Use the same notes but with a different rhythm, modulate, change one note here and there : Take the time to be creative.
A painter paints his pictures on canvas. But musicians paint their pictures on silence” – Leopold Stokowski
As anything that requires creativity, you won’t always feel super inspired. But take the time to dig and see what you can find. Embrace the silence and the boredom because a creative spark can come at any time from anything.
The end result is absolutely worth it.
I’ve seen from experience that the licks that I use the most are usually those that I “created” more than the “original” ones.

Tip #4 – Monitor yourself

Have you ever worked on a specific lick for days without barely noticing any progress?
You need to start monitoring yourself.

Do you remember how learning the Am pentatonic felt like? Struggling to play an entire position slowly without playing a wrong note. I’m guessing it’s a bit easier now.
It’s like that for any skill we learn. At first, it’s overwhelmingly complicated. Then it starts sinking in until it just becomes second nature. And at the same time our own perception evolves : What first seems to be lightning fast quickly becomes pretty average and we set the “lightning fast bar” further up.
That’s why, you can’t trust your own perception of your playing.
The most reliable way of seeing if you’re making progress is monitoring yourself. And now it’s easier than ever!
Grab your phone and record yourself playing the lick you’re working on. Do the same the day after. And so on for a couple of weeks. Then, watch the videos back to back. if you don’t see any progress, watch the first video and then the last one.
At this point there’s 3 options : 

  • If you play the lick better : Congratulations! Keep it up or move to something else if you’re satisfied with your results
  • If you play it moreless the same :  It’s okay. You need to change your approach. There’s probably something in your technique stopping you from making further improvements. 
  • If you play it worse : Chances are you haven’t been consistent enough. Try to commit to 10min a day of specific practice for the lick and see if you fit in the 2 previous categories after a couple of weeks

Again, monitoring yourself may seem tedious to do. But it’s a much more reliable way of tracking your progress. Just try it ;)

Tip #5 – Get a teacher

If you feel overwhelmed by the previous tips and don’t see yourself following them on your own : get a teacher.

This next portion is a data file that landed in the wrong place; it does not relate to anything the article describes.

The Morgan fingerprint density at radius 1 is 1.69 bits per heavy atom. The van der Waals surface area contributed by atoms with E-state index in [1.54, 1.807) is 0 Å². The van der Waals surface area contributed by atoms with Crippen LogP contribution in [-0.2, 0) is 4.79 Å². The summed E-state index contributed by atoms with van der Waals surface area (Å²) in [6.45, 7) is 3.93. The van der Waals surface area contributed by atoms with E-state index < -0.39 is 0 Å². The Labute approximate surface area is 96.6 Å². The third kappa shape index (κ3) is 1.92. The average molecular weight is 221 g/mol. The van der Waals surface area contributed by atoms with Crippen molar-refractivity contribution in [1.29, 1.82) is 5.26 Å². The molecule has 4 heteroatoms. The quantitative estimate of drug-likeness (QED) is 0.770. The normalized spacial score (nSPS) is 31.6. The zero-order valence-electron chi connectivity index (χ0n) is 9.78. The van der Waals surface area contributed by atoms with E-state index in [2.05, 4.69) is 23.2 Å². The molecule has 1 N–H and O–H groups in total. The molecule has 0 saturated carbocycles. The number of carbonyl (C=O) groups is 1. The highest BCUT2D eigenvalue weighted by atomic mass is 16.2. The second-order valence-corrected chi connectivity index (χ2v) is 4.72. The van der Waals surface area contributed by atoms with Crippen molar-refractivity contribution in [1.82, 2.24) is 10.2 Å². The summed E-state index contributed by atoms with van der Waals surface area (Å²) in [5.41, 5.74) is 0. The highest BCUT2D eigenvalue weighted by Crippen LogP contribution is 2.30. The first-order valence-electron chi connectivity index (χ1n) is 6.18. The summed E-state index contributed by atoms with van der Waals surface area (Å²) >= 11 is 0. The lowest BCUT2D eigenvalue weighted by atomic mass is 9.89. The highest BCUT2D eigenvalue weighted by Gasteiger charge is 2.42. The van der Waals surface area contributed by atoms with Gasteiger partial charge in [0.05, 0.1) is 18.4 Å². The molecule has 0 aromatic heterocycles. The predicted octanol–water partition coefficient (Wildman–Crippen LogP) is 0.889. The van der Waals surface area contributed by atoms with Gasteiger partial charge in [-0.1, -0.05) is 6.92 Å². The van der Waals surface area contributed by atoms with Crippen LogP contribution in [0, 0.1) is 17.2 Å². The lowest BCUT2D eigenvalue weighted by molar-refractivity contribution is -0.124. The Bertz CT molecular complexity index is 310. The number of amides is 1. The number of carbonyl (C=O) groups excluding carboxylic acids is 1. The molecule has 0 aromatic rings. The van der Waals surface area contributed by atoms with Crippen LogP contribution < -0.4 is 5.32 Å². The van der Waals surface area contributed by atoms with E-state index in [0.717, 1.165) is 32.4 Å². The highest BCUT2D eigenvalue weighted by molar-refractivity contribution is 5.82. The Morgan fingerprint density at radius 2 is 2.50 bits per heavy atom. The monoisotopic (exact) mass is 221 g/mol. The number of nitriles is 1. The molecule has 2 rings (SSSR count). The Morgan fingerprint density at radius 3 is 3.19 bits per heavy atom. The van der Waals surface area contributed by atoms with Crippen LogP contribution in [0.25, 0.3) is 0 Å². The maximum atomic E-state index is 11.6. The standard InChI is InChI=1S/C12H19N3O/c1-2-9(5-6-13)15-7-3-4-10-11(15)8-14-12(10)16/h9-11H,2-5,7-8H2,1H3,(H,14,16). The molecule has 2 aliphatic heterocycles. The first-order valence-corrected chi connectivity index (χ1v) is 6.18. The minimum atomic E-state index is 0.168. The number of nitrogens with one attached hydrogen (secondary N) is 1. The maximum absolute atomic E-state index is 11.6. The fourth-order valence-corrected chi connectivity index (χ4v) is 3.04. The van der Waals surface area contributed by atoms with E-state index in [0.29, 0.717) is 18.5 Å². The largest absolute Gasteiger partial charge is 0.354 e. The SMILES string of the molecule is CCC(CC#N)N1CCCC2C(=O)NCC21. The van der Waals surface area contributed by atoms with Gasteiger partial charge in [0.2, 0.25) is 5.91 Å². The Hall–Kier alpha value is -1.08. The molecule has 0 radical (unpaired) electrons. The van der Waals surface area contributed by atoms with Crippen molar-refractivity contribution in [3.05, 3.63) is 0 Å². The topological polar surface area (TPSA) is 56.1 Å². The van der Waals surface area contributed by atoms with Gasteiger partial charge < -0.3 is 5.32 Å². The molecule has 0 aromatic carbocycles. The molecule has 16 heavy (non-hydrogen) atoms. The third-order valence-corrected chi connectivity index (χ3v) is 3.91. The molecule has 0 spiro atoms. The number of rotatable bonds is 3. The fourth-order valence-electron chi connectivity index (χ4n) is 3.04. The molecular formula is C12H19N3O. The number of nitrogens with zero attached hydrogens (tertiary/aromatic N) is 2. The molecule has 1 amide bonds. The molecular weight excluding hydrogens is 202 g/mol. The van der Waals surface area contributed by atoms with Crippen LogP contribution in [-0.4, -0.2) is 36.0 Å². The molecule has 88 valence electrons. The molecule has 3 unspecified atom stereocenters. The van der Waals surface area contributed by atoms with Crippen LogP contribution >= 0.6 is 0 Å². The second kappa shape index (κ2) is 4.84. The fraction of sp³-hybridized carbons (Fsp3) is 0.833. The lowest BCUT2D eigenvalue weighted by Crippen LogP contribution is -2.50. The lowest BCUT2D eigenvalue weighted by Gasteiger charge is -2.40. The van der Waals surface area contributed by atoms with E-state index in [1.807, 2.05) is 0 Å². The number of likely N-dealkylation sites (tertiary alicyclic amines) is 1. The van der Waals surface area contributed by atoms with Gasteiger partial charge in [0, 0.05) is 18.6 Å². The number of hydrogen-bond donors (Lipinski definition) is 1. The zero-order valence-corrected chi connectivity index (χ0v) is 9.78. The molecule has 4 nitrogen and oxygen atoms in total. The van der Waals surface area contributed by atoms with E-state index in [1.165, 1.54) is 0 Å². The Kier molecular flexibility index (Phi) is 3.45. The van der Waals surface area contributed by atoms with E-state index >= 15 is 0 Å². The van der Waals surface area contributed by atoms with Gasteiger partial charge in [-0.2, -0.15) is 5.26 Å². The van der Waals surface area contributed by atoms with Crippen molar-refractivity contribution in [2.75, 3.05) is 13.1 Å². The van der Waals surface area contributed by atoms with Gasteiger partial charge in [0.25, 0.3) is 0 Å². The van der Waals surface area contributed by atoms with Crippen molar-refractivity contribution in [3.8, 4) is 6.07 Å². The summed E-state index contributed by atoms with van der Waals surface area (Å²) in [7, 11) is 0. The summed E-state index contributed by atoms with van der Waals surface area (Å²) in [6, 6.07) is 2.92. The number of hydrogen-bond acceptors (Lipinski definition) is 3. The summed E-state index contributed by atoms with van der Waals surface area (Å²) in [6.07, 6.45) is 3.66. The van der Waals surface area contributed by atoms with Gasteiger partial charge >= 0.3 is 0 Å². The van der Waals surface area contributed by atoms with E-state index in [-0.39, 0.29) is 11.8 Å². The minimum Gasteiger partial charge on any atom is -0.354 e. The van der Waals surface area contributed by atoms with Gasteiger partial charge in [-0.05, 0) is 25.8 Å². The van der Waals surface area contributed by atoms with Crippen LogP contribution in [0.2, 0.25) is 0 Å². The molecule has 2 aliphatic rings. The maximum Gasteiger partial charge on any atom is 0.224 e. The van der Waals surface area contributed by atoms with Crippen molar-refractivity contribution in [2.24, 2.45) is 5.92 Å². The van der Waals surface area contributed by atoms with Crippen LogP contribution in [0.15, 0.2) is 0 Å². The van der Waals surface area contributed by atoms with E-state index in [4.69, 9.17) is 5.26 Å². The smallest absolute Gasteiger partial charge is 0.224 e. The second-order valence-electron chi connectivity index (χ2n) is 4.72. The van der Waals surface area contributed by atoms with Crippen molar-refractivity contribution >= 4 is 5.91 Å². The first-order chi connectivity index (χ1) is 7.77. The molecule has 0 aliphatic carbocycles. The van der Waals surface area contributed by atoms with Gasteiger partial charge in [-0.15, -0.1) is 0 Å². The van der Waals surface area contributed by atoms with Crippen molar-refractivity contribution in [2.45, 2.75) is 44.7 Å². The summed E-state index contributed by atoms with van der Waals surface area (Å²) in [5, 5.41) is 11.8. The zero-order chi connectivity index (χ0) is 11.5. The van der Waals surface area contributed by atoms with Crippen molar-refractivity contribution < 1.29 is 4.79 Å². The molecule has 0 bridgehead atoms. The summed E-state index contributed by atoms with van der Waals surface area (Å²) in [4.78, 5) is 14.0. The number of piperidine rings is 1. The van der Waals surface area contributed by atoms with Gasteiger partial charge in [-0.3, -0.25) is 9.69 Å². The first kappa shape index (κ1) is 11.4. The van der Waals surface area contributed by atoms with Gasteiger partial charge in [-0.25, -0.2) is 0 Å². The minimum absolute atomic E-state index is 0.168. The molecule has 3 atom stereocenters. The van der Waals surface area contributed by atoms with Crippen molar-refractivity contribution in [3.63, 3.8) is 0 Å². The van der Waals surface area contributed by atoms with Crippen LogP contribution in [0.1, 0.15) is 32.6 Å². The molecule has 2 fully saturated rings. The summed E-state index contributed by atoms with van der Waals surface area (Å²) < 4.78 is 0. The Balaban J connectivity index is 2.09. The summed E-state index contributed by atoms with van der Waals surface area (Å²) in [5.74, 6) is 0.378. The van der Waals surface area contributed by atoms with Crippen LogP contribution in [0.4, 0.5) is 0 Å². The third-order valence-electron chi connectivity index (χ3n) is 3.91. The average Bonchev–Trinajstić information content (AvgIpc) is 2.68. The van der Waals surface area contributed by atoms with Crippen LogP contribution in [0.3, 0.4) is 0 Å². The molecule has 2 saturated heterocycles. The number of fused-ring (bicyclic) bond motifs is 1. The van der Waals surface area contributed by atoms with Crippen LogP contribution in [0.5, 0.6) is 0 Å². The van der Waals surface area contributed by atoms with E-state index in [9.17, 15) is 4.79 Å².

A great teacher will be able to create a plan for you to reach your goals. Having weekly or biweekly lessons will give you something to look forward to while working on short term and long term goals.
How to find the right guitar teacher?
This is both simple and not so simple. The right teacher is the one that has the skills you want to learn and knows how to pave a way for you to learn them. This means that you first have to know what you want in order to find someone who can teach you that. Once you know what your goal is : Look for a teacher and see if you’re a good match. That’s right, you may find someone who has the skills you want but for some reason he’s not able to teach them to you. That’s totally okay. Some people get along and some don’t. Just try another teacher until you find the right one for you.
It goes without saying, a teacher can only teach you something that he already knows. Don’t believe those who claim that they can teach you something if you haven’t seen them perform that skill.
Finally, bear in mind that you’re not a worse musician for taking lessons. Every time I’ve wanted to learn a new skill I’ve had a teacher for that (when I could afford it). I’m currently taking lessons for Mixing, Marketing and Guitar with 3 different teachers. That’s right, I’m a guitar teacher and I have a guitar teacher too ;)

Bonus tip – Don’t compare yourself

Here’s a bonus tip as food for thought : Don’t compare yourself to others.
You may be tired of hearing this but bare with me because it makes sense.
You can only compare one thing at a time : 2 elements with only one difference.
For example : you can compare “yourself with a black t-shirt” to “yourself with a white t-shirt”

Because of  social media, the huge amount of guitar players and our own insecurities. We tend to compare ourselves to other fellow guitar players : “This guy has a better alternate picking than me”, “he has a better sound” and so on.
By doing this you are comparing yourself to someone else. That’s waaaaaaay too many variables to compare. 

Use others as inspiration and compare yourself to yourself only. That’s all for me, 

Thanks for your time and have fun with your guitar!